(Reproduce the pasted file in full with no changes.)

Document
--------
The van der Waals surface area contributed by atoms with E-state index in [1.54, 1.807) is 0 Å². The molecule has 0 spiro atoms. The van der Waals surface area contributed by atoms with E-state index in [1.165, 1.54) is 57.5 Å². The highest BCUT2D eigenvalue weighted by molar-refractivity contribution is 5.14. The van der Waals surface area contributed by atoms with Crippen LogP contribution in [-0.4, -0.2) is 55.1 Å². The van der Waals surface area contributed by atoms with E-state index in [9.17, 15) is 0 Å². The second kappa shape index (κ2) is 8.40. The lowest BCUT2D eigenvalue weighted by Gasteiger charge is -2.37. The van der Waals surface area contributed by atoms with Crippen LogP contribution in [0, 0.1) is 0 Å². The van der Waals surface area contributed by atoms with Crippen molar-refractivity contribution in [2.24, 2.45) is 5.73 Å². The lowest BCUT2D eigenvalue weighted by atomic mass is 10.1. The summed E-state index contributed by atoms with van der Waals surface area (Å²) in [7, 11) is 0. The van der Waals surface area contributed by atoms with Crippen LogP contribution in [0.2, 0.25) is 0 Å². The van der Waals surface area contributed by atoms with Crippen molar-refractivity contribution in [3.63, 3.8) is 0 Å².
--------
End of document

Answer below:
The van der Waals surface area contributed by atoms with E-state index in [1.54, 1.807) is 0 Å². The molecule has 0 spiro atoms. The van der Waals surface area contributed by atoms with E-state index in [1.165, 1.54) is 57.5 Å². The highest BCUT2D eigenvalue weighted by molar-refractivity contribution is 5.14. The van der Waals surface area contributed by atoms with Crippen LogP contribution in [-0.4, -0.2) is 55.1 Å². The van der Waals surface area contributed by atoms with E-state index in [9.17, 15) is 0 Å². The second kappa shape index (κ2) is 8.40. The lowest BCUT2D eigenvalue weighted by Gasteiger charge is -2.37. The van der Waals surface area contributed by atoms with Crippen LogP contribution in [0, 0.1) is 0 Å². The van der Waals surface area contributed by atoms with Crippen molar-refractivity contribution in [2.24, 2.45) is 5.73 Å². The lowest BCUT2D eigenvalue weighted by atomic mass is 10.1. The summed E-state index contributed by atoms with van der Waals surface area (Å²) in [7, 11) is 0. The van der Waals surface area contributed by atoms with Crippen LogP contribution in [0.2, 0.25) is 0 Å². The van der Waals surface area contributed by atoms with Crippen molar-refractivity contribution in [3.63, 3.8) is 0 Å².